He explained that a process called fractionation takes medically important proteins from a huge vat of convalescent plasma. The process yields much higher concentrations but fewer dosages to treat patients, he said, or even potentially use as a shot for temporary immunity less than that of a vaccine.
He said fractionation already is a process used for immune conditions.
“Instead of using a shotgun, you’re using a high-powered sniper rifle to go after the virus,” Armitage said.
Malik said he believes it’s a reasonable hypothesis that hyperimmune globulin potentially will be more effective than convalescent plasma alone. He said it might be available as an option in three to six months because so many donors are coming forward.
That development is more reason for optimism, he said.
“A range of treatments is now coming online,” Malik said. “We don’t know how effective they are ultimately, but there is some suggestion and some certainty of conclusion — though not absolute — that hyperimmune globulin, antibody cocktails, convalescent plasma and remdesivir may be helpful. And so there’s a slight increase in our therapeutic armamentarium.”
The FDA on May 1 issued an emergency use authorization for antiviral drug remdesivir as an investigational treatment for severe cases of COVID-19.
The agency stated that a clinical trial found the drug shortened the recovery time in some patients, though there was limited information about its safety and effectiveness.
Malik said the first 30,000 treatment courses of remdesivir were allocated to the federal government free of cost and then distributed by FEMA to states based on each state’s level of epidemic.
“The drug has been received, and there is a substantial chance that the drug is helpful based on the analysis and commentary by experts, including Dr. Anthony Fauci, and interim results from a clinical trial,” he said. “We will be getting the final results of that clinical trial soon, and I think it has the potential to be our first specific antiviral treatment.”
Malik said he feels optimism that even as shut down restrictions are relaxed people are aware and following social distancing recommendations.
He said society — including hospitals — as a whole is better prepared, which is important because the disease isn’t going to disappear. There might remain a trickle of cases for some time, he said, with mini surges and potentially a substantial surge in the fall.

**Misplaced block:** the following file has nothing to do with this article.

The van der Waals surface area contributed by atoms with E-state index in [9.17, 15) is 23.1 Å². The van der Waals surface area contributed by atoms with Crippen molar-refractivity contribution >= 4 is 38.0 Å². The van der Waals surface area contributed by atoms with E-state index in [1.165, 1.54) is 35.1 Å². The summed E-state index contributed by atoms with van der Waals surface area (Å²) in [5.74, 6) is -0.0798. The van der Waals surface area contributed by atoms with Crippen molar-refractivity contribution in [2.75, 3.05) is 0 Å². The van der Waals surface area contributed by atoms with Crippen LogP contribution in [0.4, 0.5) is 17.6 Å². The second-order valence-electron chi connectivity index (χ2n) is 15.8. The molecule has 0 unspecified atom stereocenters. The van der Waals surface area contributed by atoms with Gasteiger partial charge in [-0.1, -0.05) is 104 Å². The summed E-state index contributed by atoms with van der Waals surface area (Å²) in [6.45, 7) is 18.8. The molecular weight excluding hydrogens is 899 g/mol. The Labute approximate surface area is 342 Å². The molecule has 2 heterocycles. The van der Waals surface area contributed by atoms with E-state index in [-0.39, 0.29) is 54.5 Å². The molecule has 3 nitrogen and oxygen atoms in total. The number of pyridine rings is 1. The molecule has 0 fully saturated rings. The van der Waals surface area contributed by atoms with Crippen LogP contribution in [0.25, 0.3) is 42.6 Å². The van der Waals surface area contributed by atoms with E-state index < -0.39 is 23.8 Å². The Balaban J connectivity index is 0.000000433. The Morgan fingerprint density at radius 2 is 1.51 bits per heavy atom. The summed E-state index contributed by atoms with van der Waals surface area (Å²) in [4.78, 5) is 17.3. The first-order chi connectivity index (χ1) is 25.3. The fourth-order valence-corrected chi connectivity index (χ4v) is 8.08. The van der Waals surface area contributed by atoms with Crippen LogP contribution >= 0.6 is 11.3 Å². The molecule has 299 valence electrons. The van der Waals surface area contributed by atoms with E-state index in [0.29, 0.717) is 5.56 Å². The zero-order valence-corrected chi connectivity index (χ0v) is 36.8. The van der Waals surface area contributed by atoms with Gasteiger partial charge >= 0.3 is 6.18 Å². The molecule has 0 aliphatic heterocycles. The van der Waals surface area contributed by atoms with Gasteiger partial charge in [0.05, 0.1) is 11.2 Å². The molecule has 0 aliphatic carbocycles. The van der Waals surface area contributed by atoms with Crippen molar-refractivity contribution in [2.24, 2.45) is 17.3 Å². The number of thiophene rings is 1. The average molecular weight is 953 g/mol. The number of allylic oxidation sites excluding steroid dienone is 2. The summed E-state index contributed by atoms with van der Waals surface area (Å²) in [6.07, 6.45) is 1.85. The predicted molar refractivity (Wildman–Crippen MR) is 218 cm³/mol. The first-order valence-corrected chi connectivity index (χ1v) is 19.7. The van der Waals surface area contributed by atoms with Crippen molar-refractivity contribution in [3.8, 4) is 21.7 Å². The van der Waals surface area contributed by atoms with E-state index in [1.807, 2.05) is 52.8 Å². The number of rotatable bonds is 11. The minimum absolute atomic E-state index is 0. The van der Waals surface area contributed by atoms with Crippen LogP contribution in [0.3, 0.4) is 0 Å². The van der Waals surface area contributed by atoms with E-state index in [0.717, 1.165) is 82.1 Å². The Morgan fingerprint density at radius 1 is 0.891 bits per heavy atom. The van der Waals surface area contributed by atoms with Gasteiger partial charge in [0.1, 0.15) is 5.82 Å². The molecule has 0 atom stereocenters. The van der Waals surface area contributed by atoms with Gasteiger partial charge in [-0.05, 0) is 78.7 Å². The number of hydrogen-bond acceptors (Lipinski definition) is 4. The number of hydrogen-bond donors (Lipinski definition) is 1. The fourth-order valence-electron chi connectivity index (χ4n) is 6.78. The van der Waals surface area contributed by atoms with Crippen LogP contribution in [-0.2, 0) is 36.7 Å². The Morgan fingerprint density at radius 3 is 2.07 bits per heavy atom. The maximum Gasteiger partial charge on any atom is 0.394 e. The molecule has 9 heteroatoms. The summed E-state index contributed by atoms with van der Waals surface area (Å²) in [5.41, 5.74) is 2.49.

“I think that people should not become lax in their attention to symptoms, social distancing, masking, hand washing, avoiding large groups of individuals,” Malik said. “They shouldn’t relax that, but at the same time, the amount of panic and worry should proportionately go down because we are in a much better position.”
Tulsa Health Department Executive Director Bruce Dart on Thursday also expressed optimism during a weekly update news conference.
Dart said the county is beginning to see some decreasing positive case trends, with experts wondering if there is a seasonal component to the virus.
If it does act like influenza, he said, it will no doubt be back in the fall. If it doesn’t act like the flu, he added, it still will remain around until there is a vaccine or herd immunity in the population.
Dart said it’s too early to know what to make of the downward trend even in the midst of the state’s second phase of reopening, given that there is some lag in data reporting.
“We’ve been hoping all along that once it got sunny, once it got warm, that it would impact the virus and affect the chain of transmission,” he said. “We’re hoping that has something to do with it; it’s just too soon.
“This is the first week we’ve seen a downward trend. If we see that downward trend continue, then that tells us maybe this is a seasonal virus.”